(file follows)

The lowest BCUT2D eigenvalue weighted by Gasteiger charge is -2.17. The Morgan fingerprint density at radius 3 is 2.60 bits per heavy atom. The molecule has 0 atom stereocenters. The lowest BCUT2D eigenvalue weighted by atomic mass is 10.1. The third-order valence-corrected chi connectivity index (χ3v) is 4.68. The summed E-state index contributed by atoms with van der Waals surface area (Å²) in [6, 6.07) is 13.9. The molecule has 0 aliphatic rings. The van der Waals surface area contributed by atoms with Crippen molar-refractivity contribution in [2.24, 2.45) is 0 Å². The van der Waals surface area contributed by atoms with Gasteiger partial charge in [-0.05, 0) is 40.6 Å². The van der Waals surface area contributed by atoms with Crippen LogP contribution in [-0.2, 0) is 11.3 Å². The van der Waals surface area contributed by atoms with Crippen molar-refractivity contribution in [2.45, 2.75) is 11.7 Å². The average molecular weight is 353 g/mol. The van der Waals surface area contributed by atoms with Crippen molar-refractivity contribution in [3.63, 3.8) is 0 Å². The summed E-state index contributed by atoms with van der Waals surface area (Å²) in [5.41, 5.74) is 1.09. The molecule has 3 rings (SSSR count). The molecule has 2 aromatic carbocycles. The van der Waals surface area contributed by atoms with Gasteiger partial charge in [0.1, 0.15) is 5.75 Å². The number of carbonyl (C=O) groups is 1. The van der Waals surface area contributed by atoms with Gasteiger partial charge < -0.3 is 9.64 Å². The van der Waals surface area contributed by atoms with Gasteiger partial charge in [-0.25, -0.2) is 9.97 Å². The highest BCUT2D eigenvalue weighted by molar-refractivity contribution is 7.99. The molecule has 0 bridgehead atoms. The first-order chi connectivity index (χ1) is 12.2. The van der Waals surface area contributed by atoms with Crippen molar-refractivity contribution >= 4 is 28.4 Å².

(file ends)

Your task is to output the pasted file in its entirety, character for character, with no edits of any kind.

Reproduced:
The lowest BCUT2D eigenvalue weighted by Gasteiger charge is -2.17. The Morgan fingerprint density at radius 3 is 2.60 bits per heavy atom. The molecule has 0 atom stereocenters. The lowest BCUT2D eigenvalue weighted by atomic mass is 10.1. The third-order valence-corrected chi connectivity index (χ3v) is 4.68. The summed E-state index contributed by atoms with van der Waals surface area (Å²) in [6, 6.07) is 13.9. The molecule has 0 aliphatic rings. The van der Waals surface area contributed by atoms with Crippen molar-refractivity contribution in [2.24, 2.45) is 0 Å². The van der Waals surface area contributed by atoms with Gasteiger partial charge in [-0.05, 0) is 40.6 Å². The van der Waals surface area contributed by atoms with Crippen LogP contribution in [-0.2, 0) is 11.3 Å². The van der Waals surface area contributed by atoms with Crippen molar-refractivity contribution in [2.45, 2.75) is 11.7 Å². The average molecular weight is 353 g/mol. The van der Waals surface area contributed by atoms with Crippen molar-refractivity contribution in [3.63, 3.8) is 0 Å². The summed E-state index contributed by atoms with van der Waals surface area (Å²) in [5.41, 5.74) is 1.09. The molecule has 3 rings (SSSR count). The molecule has 2 aromatic carbocycles. The van der Waals surface area contributed by atoms with Gasteiger partial charge in [0.1, 0.15) is 5.75 Å². The number of carbonyl (C=O) groups is 1. The van der Waals surface area contributed by atoms with Gasteiger partial charge < -0.3 is 9.64 Å². The van der Waals surface area contributed by atoms with Gasteiger partial charge in [-0.25, -0.2) is 9.97 Å². The highest BCUT2D eigenvalue weighted by molar-refractivity contribution is 7.99. The molecule has 0 bridgehead atoms. The first-order chi connectivity index (χ1) is 12.2. The van der Waals surface area contributed by atoms with Crippen molar-refractivity contribution >= 4 is 28.4 Å².